Donald Trump was told many times by his senior advisers that he had lost the 2020 presidential election, according to members of a congressional panel investigating last year’s attack on the US Capitol.
The bipartisan committee investigating the violence of January 6 2021 began laying out its evidence on Monday that the former president was repeatedly advised that he had lost to Joe Biden.
But Trump refused to accept the advice, they said, choosing instead to make false claims of widespread voter fraud which helped whip up his supporters before last January’s riot.
Bennie Thompson, the committee’s Democratic chair, said: “Donald Trump lost an election, he knew he had lost an election, and as a result of his loss, decided to wage an attack on our democracy.”
Liz Cheney, the Republican vice-chair, said: “In the months following the election, numerous credible sources from the president’s inner circle, to agency leadership and statisticians, informed President Trump and Dr [John] Eastman [one of Trump’s lawyers] that there was no evidence of election fraud sufficient to overturn the 2020 presidential election.”
She added that the committee would show evidence that Trump was urged by a drunk Rudy Giuliani, one of his close allies, to “just claim he won” on the night of the vote.
Members added that Trump used the false claims of election fraud to raise money from supporters. “The Big Lie was also the Big rip-off,” said Zoe Lofgren, the Democratic representative from California.
The hearing is the second in a series of public sessions being held by the committee with an aim of focusing public attention once more on Trump’s behaviour after the last election and his role in inciting the riot on January 6.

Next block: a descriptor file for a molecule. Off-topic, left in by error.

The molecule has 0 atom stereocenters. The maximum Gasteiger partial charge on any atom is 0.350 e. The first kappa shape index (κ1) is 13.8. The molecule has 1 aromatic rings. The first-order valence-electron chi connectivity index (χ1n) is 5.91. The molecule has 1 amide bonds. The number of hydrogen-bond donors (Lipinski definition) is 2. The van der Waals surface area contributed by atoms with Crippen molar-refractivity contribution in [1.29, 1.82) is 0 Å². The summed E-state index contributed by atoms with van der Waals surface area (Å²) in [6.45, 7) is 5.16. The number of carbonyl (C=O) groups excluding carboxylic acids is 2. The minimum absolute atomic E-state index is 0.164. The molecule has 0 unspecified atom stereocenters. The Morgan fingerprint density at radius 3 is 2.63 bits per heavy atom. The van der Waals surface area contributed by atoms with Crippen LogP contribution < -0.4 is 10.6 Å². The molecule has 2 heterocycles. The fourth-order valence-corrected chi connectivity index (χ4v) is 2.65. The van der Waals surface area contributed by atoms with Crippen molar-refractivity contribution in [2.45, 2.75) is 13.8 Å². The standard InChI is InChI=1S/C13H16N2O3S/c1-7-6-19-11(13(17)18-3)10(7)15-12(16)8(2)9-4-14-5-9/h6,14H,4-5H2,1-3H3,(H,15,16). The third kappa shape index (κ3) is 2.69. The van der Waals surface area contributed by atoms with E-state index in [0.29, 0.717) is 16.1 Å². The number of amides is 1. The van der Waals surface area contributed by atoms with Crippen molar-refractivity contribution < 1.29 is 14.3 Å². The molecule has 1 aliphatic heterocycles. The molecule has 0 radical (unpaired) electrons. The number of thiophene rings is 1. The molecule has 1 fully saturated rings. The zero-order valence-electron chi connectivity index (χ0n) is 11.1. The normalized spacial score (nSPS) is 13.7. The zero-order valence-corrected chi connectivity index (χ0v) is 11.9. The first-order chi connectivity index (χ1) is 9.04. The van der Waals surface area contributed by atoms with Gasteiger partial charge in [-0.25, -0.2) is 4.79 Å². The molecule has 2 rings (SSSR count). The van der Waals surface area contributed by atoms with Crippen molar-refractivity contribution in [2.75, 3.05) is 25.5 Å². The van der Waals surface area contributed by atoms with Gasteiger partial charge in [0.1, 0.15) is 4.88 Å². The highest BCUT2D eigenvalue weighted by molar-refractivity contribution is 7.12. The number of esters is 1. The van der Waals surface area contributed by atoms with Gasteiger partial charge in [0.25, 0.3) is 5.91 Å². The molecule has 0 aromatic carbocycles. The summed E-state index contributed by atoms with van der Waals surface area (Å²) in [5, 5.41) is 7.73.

In the first hearing last week, a US Capitol police officer described the chaotic scenes as pro-Trump protesters stormed Congress in an attempt to overturn the presidential election results.
Members of the bipartisan committee also showed evidence to suggest the attack was carefully planned by the two far-right groups at the heart of it: the Proud Boys and the Oath Keepers. The leaders of both groups have since been charged with sedition.
Members had hoped to interview Bill Stepien, Trump’s former campaign manager, on Monday. But Stepien cancelled at the last minute, citing a family emergency because his wife had gone into labour, so the committee showed clips from pre-recorded interviews with him instead. He would have been the most senior member of Trump’s inner circle to testify in person had he appeared.
The committee will also hear from Chris Stirewalt, the former political editor of Fox News, who caused anger among Trump’s inner circle on election night by calling the close vote in Arizona for Biden.
Members will hear testimony too from local officials who stood up to Trump’s claims of election fraud, including BJay Pak, a former US attorney in Atlanta who resigned after refusing to back Trump’s claims.